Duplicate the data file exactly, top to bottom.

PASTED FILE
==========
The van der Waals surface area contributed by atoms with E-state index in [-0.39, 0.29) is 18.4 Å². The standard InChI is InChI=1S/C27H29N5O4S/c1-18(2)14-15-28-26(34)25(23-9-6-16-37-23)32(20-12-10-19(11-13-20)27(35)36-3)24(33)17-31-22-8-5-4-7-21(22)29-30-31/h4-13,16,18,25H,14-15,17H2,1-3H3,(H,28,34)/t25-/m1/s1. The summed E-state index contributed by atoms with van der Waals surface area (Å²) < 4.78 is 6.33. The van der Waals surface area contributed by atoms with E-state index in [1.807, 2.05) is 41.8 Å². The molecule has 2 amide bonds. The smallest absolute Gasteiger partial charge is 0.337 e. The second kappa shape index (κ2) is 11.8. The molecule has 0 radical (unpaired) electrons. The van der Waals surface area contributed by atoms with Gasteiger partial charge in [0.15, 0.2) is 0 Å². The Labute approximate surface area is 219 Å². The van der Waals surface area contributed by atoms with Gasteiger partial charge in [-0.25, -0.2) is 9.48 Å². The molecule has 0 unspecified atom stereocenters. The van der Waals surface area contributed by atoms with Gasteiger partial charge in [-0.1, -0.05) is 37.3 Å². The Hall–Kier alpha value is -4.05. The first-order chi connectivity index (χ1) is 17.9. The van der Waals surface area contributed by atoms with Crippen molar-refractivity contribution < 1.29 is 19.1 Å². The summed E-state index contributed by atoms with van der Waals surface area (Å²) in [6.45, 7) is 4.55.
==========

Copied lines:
The van der Waals surface area contributed by atoms with E-state index in [-0.39, 0.29) is 18.4 Å². The standard InChI is InChI=1S/C27H29N5O4S/c1-18(2)14-15-28-26(34)25(23-9-6-16-37-23)32(20-12-10-19(11-13-20)27(35)36-3)24(33)17-31-22-8-5-4-7-21(22)29-30-31/h4-13,16,18,25H,14-15,17H2,1-3H3,(H,28,34)/t25-/m1/s1. The summed E-state index contributed by atoms with van der Waals surface area (Å²) < 4.78 is 6.33. The van der Waals surface area contributed by atoms with E-state index in [1.807, 2.05) is 41.8 Å². The molecule has 2 amide bonds. The smallest absolute Gasteiger partial charge is 0.337 e. The second kappa shape index (κ2) is 11.8. The molecule has 0 radical (unpaired) electrons. The van der Waals surface area contributed by atoms with Gasteiger partial charge in [0.15, 0.2) is 0 Å². The Labute approximate surface area is 219 Å². The van der Waals surface area contributed by atoms with Gasteiger partial charge in [-0.25, -0.2) is 9.48 Å². The molecule has 0 unspecified atom stereocenters. The van der Waals surface area contributed by atoms with Gasteiger partial charge in [-0.1, -0.05) is 37.3 Å². The Hall–Kier alpha value is -4.05. The first-order chi connectivity index (χ1) is 17.9. The van der Waals surface area contributed by atoms with Crippen molar-refractivity contribution < 1.29 is 19.1 Å². The summed E-state index contributed by atoms with van der Waals surface area (Å²) in [6.45, 7) is 4.55.